Electoral count

On Jan. 6, Vice President Mike Pence, in his capacity as president of the Senate, will open and count the electoral votes certified and submitted by each state in the presence of the House of Representatives and the Senate, as provided for in the 12th Amendment of the Constitution.

Under the 1887 Electoral Count Act, Congress can object to the electors submitted by any state if such an objection is put in writing and signed by at least one representative and one senator. Upon such a written objection, the two bodies separate into their respective chambers for up to two hours of debate, followed by a vote in each chamber. A simple majority is needed to exclude a state’s electors from the total tally. Currently Democrats have a slim majority in the House while Republicans hold 51 of the Senate’s 100 seats.

Senate Majority Leader Mitch McConnell of Kentucky had privately urged GOP senators not to sign on to any objections, which would put Republicans in the politically difficult situation of having to vote against something President Trump has advocated for. Many worry that such a vote could get them ousted in their next primary election.

But Josh Hawley, a young Republican senator from Missouri, broke ranks last week. Sen. Ted Cruz of Texas soon followed, issuing a joint call with 10 other senators to appoint an emergency electoral commission to investigate allegations of fraud and irregularities. He cited a Reuters/Ipsos poll released Nov. 18 showing that two-thirds of Republicans as well as 31% of independents and 17% of Democrats said that they “strongly agree” or “somewhat agree” with the statement, “I am concerned that the election is rigged.” 

Senator Cruz, who like Senator Hawley is a Trump ally and likely presidential contender in 2024, cited the 1876 election as a historical precedent for his electoral commission proposal. 

In that election, unlike this one, three Southern states sent competing slates of electors to Congress and it was up to lawmakers to decide which slate to accept from each state.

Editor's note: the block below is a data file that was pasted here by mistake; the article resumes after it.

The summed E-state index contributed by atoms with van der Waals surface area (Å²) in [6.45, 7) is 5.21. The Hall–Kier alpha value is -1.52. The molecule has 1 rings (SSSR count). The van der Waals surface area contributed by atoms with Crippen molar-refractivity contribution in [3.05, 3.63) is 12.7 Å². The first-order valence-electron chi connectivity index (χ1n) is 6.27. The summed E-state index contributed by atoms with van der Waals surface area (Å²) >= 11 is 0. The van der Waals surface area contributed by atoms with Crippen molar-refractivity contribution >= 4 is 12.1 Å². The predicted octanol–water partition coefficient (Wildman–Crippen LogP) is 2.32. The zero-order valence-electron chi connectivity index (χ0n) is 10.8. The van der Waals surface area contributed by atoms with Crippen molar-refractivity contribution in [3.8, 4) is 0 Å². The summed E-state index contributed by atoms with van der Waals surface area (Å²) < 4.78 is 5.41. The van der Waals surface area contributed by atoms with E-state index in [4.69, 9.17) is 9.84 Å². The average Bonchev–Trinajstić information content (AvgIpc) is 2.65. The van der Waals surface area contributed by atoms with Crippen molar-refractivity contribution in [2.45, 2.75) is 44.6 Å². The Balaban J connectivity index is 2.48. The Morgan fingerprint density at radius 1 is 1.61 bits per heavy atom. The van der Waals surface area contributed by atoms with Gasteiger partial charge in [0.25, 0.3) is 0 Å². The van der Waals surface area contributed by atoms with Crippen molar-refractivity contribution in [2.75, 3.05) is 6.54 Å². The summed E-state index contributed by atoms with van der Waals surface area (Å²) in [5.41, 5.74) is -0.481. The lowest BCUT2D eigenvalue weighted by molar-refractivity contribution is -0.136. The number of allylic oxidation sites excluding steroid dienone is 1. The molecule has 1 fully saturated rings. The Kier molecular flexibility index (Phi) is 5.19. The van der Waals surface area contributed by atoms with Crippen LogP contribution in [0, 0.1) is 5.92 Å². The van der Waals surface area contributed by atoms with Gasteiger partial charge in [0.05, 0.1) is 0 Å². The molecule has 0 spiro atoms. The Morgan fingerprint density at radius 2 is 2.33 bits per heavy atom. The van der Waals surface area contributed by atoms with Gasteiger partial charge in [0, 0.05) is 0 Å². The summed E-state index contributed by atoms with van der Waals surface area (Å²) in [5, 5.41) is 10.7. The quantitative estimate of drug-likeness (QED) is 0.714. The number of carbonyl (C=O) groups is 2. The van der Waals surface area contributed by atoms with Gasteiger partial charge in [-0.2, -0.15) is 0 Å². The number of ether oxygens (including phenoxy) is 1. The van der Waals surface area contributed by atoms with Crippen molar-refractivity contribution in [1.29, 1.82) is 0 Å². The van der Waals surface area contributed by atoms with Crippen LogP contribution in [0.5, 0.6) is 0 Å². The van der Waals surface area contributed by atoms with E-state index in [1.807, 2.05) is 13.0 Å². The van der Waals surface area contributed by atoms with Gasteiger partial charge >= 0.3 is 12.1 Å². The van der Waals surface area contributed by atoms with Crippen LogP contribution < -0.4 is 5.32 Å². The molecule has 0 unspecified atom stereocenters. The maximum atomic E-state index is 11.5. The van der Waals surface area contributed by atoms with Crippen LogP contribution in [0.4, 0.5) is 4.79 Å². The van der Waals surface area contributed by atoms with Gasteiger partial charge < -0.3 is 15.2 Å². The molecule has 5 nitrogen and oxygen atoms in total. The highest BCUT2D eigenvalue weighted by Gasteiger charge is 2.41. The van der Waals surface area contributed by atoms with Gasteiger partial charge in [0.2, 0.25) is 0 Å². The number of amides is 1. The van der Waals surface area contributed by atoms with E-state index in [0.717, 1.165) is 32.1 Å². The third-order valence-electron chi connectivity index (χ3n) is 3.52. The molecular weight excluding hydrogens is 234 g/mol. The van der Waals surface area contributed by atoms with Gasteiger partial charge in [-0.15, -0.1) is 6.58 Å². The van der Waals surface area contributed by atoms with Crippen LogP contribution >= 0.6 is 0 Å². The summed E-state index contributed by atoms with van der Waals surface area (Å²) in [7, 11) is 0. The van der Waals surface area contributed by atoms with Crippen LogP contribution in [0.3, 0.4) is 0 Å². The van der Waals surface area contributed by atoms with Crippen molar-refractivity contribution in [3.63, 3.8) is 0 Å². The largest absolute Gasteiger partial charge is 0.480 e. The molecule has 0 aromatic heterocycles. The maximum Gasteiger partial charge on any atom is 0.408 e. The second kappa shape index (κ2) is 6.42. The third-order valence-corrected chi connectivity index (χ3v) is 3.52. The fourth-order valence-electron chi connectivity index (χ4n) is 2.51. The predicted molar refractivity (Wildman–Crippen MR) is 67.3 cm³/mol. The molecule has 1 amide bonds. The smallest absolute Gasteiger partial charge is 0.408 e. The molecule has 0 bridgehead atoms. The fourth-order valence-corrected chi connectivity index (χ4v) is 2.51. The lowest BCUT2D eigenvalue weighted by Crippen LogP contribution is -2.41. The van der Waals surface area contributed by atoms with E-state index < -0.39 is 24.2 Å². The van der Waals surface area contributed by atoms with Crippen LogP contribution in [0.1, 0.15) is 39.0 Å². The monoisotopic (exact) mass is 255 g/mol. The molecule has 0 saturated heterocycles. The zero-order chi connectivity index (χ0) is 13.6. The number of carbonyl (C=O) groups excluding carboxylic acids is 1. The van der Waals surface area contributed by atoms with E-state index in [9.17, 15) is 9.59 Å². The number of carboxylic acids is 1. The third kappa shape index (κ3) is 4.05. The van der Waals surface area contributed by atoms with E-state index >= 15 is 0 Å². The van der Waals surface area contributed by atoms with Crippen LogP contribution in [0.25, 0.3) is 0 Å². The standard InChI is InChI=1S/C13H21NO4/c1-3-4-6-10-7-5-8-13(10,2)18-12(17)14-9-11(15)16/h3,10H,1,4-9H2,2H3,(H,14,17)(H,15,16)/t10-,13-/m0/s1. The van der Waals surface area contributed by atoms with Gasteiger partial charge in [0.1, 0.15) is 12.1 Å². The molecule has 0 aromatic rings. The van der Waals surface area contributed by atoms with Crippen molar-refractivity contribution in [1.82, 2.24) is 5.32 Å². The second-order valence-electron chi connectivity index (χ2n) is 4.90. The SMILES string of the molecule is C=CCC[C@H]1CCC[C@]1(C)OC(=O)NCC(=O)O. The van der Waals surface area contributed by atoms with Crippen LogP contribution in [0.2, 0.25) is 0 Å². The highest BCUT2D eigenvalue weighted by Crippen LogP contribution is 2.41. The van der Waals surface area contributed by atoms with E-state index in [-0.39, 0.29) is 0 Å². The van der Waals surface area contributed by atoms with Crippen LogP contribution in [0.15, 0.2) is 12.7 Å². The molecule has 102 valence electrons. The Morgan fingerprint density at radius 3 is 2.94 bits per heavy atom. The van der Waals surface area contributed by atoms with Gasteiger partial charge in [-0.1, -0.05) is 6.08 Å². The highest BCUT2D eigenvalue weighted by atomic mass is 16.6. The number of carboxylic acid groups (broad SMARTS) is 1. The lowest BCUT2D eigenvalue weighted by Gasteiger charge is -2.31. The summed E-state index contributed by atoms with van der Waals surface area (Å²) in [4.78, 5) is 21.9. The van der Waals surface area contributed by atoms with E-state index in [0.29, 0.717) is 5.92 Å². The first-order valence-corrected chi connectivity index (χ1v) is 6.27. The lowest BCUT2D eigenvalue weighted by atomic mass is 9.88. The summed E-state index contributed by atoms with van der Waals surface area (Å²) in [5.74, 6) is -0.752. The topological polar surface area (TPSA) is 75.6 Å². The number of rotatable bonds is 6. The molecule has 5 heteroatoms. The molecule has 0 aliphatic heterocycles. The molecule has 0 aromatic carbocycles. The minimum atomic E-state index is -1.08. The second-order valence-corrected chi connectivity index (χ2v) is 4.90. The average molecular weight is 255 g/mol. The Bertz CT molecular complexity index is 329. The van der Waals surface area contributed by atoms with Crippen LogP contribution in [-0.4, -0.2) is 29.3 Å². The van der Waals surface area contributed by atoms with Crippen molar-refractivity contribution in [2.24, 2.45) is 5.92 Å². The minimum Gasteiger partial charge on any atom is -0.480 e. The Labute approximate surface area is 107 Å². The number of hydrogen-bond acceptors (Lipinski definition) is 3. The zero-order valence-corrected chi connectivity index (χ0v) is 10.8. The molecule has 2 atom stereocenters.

Before Congress intervened, Democratic presidential candidate Samuel Tilden was one electoral vote short of a victory and his Republican rival Rutherford B. Hayes trailed well behind. However, in those three Southern states there was evidence of voting fraud and blatant suppression of Black voters, who tended to support the Republican Party of Abraham Lincoln. A bipartisan commission comprised of lawmakers and Supreme Court justices worked out a deal behind closed doors that ultimately awarded Hayes the presidency and ended Reconstruction, which was unpopular with Southern Democrats, opening the way for the Jim Crow era. Ten years later, Congress passed the 1887 Electoral Count Act designed to guide how Congress should address election disputes.

Mr. Cruz’s joint statement cited “allegations of voter fraud, violations and lax enforcement of election law, and other voting irregularities” as necessitating a similar commission. But as Sen. Ben Sasse of Nebraska, yet another likely 2024 contender, pointed out in a long statement explaining his rationale for not objecting, two months and dozens of lawsuits have so far failed to produce any evidence of fraud or irregularities on a scale that would come anywhere close to overturning the results of the election in the six states in question: Pennsylvania, Michigan, Arizona, Nevada, Wisconsin, and Georgia.